Syrian clerics still held despite interfaith, UN condemnations

(Photo: Reuters / Khaled al-Hariri)Newly elected Orthodox Patriarch Youhanna (John) Yaziji, lights a candle on his arrival to the Orthodox Patriarchate in Damascus Dec. 20, 2012, next to Patriarch Gregory III Laham, spiritual leader of the Melkite Greek Catholic Church. Patriarch John Yaziji was elected on Monday in Beirut as successor to the late Orthodox Patriarch of Antioch and the whole East Ignatius Hazim IV who died at age 91 on Dec. 5, 2012 at a hospital in Lebanon after suffering a stroke.

Two Syrian Christian bishops abducted by gunmen outside the besieged city of Aleppo on April 22 remain in their captors' hands despite calls that they should not be harmed and be released, and the condemnation of the kidnappings by all faiths.

Eastern Catholic clergy celebrated a Mass in Rome's Basilica of Santa Maria in Cosmedin on May 11 to pray for two archbishops and two priests who remain the hostages of rebels in Syria, the Catholic News Agency reported.

A global grouping of a wide range of Christians that includes Evangelicals, Orthodox, traditional Protestants, Pentecostals and Roman Catholics along with the World Council of Churches and a European church grouping have expressed their distress after the abduction of two senior Orthodox bishops in Syria while they were doing humanitarian work.

The office of United Nations High Commissioner for Human Rights, Navi Pillay, joined church leaders in condemning the kidnappings.

Archbishop Yohanna Ibrahim of the Syriac Orthodox Archdiocese of Aleppo and Archbishop Boulos Yazaji of the Greek Orthodox Church of Aleppo are the two bishops who were kidnapped along the border with Turkey.

Archimandrite Mtanious Haddad, rector of the Greek Melkite Catholic Basilica, told CNA / EWTN News there are "so many" people who have been kidnapped.

"Our Mass today was to pray for all those Christians and moderate Muslims who have been kidnapped," said Fr. Haddad.

The news agency quoted Haddad saying the rebels "want to show that there is no more coexistence between Christians and Muslims but this isn't true." He said the rebels are "trying to show there is a problem between Christians and Muslims in Syria when there isn't and there never has been."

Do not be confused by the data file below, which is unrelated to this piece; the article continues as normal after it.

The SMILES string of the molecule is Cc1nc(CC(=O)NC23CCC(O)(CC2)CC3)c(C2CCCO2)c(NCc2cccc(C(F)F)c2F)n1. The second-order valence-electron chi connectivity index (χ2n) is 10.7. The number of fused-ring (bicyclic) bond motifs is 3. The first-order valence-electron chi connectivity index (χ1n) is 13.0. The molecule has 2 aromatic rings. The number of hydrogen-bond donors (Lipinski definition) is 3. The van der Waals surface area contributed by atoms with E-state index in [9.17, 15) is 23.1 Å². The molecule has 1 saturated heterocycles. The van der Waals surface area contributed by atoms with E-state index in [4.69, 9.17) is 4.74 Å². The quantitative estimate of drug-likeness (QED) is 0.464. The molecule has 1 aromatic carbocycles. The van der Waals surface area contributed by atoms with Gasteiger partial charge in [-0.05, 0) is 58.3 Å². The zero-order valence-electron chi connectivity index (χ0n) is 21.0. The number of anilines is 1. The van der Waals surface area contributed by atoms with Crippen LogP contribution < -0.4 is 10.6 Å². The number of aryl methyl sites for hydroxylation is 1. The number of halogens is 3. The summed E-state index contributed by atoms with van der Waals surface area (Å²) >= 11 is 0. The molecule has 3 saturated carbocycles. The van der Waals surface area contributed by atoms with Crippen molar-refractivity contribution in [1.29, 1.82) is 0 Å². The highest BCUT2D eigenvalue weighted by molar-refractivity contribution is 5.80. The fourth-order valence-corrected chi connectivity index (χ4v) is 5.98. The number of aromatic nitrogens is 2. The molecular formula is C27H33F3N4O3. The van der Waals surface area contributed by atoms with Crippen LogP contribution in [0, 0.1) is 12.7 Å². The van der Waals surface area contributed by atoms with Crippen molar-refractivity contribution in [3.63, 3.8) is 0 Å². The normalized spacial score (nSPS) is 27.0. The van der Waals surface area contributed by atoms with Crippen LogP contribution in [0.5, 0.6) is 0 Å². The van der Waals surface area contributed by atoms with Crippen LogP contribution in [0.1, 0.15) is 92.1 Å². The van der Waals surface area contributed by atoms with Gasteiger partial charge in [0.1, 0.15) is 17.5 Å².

CNA reported that the captured bishops are still being held in a village northwest of Aleppo.

Gunmen pulled the two Christian archbishops out of their car and shot their driver, a deacon.

They were on their way to Aleppo from the Turkish border in an effort to negotiate the release of two priests, Armenian Catholic Father Michel Kayyal and Father Maher Mahfouz, a Greek Orthodox Christian.

The priests had been abducted on Feb. 9 when the bus they were riding on from Aleppo to Damascus was stopped. They are still being held captive.

The Lebanese Ambassador to the Holy See, Georges El Khoury, attended the May 11 Eucharistic ceremony as did as the Iraqi Ambassador to the Holy See, Habeeb Al-Sadr, Muslim.

The European Council of Religious Leaders has also strongly condemned the still unresolved kidnapping of two prominent Christian leaders of Aleppo, Syria saying it is an affront to all faiths.

The U.N. Human Rights Commissioner, Navi Pillay, while not referring specifically to the cases of the abducted clerics and condemning mainly government atrocities against civilians has denounced abductions by opposition fighters.

The attack on Syria's clergy represents not only an attack on Christianity but an attack on all of humanity and the potential for peace, the religious leaders council said in a statement released May 10 after its May 7 to 8 meeting in Vienna.

"The incident took place in the village of Kfar Dael, where both clerics were engaged in humanitarian work. They were both known for their preaching inter-religious peace and reconciliation," said the council in the statement following its May 7 to meeting in Vienna, Austria.

'The ECRL emphatically calls on all faiths to condemn this unprovoked act.

"All laws, values and principles reject the use of violence and coercion for the achievement of any goals," said the statement.

"The world must act to free the two religious leaders, to free the nation from violence and suffering."

The European Council of Religious Leaders is one of five regional interreligious councils within the Religions for Peace network.

The European Council of Religious Leaders brings together senior religious leaders from Europe's historical religions: Judaism, Christianity and Islam together with Buddhists, Hindus, Sikhs and Zoroastrians.

The Council was founded in Oslo in 2002. The Council is funded by its members and has received project support from The Norwegian Ministry of Foreign Affairs.

Religions for Peace is a network of national and regional Interreligious Councils (IRC) connected through an international World Council and Secretariat, based in New York. The global organisation brings together 70 national and 5 regional IRCs.

In a statement on May 10 U.N. human rights chief Pillay said, "Recent reports suggest, for example that some anti-Government armed groups have been operating and hiding within densely populated areas, thereby seriously endangering civilians, she said.

She also noted, "Abductions and the taking of hostages by some armed opposition groups, including Jabhat Al Nusra, are also reported to be increasing." Pillay added, "The plight of Syrian women and girls is a particular concern to me, including recent allegations that some fighters are engaging in forced marriages."

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